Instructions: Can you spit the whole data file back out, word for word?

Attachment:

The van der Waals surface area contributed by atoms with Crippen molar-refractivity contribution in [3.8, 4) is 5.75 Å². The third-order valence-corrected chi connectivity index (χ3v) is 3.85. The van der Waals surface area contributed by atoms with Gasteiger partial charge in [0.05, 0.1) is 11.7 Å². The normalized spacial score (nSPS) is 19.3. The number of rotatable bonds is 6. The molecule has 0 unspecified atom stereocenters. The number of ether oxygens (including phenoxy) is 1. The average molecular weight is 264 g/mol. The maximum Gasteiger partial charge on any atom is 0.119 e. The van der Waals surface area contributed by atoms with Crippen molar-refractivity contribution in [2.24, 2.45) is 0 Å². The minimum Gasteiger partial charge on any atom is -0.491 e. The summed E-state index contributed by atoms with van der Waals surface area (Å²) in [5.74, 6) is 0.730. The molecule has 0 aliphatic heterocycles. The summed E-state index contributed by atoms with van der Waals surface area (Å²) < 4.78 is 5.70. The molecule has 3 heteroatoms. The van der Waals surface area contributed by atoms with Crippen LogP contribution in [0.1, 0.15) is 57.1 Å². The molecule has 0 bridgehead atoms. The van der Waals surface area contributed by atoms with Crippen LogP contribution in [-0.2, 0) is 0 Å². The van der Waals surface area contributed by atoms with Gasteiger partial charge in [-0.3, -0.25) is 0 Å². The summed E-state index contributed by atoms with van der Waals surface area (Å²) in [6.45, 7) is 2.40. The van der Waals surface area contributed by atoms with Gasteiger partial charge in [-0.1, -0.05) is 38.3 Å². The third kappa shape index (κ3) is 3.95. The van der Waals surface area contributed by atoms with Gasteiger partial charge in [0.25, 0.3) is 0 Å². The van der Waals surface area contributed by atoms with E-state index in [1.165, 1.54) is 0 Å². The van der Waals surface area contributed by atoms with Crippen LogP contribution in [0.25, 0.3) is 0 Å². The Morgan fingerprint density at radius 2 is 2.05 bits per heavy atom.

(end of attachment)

The van der Waals surface area contributed by atoms with Crippen molar-refractivity contribution in [3.8, 4) is 5.75 Å². The third-order valence-corrected chi connectivity index (χ3v) is 3.85. The van der Waals surface area contributed by atoms with Gasteiger partial charge in [0.05, 0.1) is 11.7 Å². The normalized spacial score (nSPS) is 19.3. The number of rotatable bonds is 6. The molecule has 0 unspecified atom stereocenters. The number of ether oxygens (including phenoxy) is 1. The average molecular weight is 264 g/mol. The maximum Gasteiger partial charge on any atom is 0.119 e. The van der Waals surface area contributed by atoms with Crippen molar-refractivity contribution in [2.24, 2.45) is 0 Å². The minimum Gasteiger partial charge on any atom is -0.491 e. The summed E-state index contributed by atoms with van der Waals surface area (Å²) in [5.74, 6) is 0.730. The molecule has 0 aliphatic heterocycles. The summed E-state index contributed by atoms with van der Waals surface area (Å²) < 4.78 is 5.70. The molecule has 3 heteroatoms. The van der Waals surface area contributed by atoms with Crippen LogP contribution in [0.1, 0.15) is 57.1 Å². The molecule has 0 bridgehead atoms. The van der Waals surface area contributed by atoms with Crippen LogP contribution in [-0.2, 0) is 0 Å². The van der Waals surface area contributed by atoms with Gasteiger partial charge in [-0.3, -0.25) is 0 Å². The summed E-state index contributed by atoms with van der Waals surface area (Å²) in [6.45, 7) is 2.40. The van der Waals surface area contributed by atoms with Gasteiger partial charge in [-0.1, -0.05) is 38.3 Å². The third kappa shape index (κ3) is 3.95. The van der Waals surface area contributed by atoms with Gasteiger partial charge in [0.25, 0.3) is 0 Å². The van der Waals surface area contributed by atoms with E-state index in [1.165, 1.54) is 0 Å². The van der Waals surface area contributed by atoms with Crippen LogP contribution in [0.25, 0.3) is 0 Å². The Morgan fingerprint density at radius 2 is 2.05 bits per heavy atom.